Abstract: Nature-inspired surface nanopatterning can impart antireflectivity, the ability to repel water (rain/fog), oils, and bacteria, as well as to prevent or delay ice formation. As such, it offers unparalleled opportunities in engineering of new multifunctional substrates or difficult-to-realize material-property combinations. For example, displays, luminescent solar concentrators, or solar cells, all require transparency, antireflection, and haze control. Yet, depending on deployment conditions, the reliability of these optical properties is challenged upon exposure to various stresses (condensation, biofouling etc.), building a need for multifunctionality.
In such nanopatterning, control over pitch, aspect ratio, and shape of the features is essential to delineate the performance boundary. In this talk, I will focus on the recent advances we have made in tailored nanostructuring of silicon and glass by employing block copolymers. I will address the difficulty of glass processing and present a fabrication concept that utilizes dynamic nanoscale tunability of the side-wall profile and aspect ratio, yielding customized nanoarrays. The method constitutes a generic solution for enhancing etching selectivity to elicit deep structures from thin, soft masks. Finally, I will discuss an example of multifunctionality – glass with excellent broadband omnidirectional antireflectivity, self-cleaning, and antibacterial activity, as well as that of universal antifogging ability of cone structures at nanoscales.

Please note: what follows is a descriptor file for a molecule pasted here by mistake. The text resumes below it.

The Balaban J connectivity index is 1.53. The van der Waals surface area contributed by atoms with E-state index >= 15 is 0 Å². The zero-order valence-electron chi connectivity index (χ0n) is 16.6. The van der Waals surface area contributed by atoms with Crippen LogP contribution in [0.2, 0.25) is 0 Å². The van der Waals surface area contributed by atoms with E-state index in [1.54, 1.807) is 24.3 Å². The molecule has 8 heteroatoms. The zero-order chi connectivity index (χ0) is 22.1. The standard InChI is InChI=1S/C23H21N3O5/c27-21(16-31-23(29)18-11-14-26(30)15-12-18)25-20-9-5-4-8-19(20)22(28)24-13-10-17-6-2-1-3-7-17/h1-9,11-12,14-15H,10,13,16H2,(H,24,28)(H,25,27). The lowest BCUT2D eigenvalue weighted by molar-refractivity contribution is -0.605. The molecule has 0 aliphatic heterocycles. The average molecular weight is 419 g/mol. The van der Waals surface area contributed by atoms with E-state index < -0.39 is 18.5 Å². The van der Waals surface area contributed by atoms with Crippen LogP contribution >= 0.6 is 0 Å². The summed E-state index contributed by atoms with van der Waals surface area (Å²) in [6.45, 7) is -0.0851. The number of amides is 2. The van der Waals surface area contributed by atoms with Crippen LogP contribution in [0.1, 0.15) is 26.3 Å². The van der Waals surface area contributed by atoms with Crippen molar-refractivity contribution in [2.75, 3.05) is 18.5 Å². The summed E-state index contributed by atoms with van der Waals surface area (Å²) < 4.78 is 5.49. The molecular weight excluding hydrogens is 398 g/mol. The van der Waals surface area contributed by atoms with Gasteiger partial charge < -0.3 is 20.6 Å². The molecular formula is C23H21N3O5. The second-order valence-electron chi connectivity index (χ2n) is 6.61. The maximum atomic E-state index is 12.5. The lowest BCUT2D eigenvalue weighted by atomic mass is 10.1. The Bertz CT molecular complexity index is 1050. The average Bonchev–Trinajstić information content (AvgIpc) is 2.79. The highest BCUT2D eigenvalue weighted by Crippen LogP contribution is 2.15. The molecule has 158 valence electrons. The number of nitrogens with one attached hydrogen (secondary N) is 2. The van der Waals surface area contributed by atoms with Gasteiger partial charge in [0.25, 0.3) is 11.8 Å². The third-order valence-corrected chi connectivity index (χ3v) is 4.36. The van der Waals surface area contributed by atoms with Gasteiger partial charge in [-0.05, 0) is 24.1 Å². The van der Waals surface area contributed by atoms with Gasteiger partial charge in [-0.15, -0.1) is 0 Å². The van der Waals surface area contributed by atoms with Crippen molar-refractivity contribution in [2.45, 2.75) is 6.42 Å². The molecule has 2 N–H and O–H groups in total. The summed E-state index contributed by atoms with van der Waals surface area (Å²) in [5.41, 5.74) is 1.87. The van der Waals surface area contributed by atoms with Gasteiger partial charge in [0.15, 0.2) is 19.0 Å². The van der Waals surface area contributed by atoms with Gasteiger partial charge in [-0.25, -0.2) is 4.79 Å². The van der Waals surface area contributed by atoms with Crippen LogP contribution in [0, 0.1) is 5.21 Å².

Bio: Dr Martyna Michalska is an Assistant Professor in Nanomanufacturing in the Department of Mechanical Engineering and Manufacturing Futures Lab at University College London (UCL). She received her PhD in Physical Sciences from Adam Mickiewicz University in Poland. She worked as a postdoctoral researcher at Argonne National Laboratory and UCL’s Electronic and Electrical Engineering.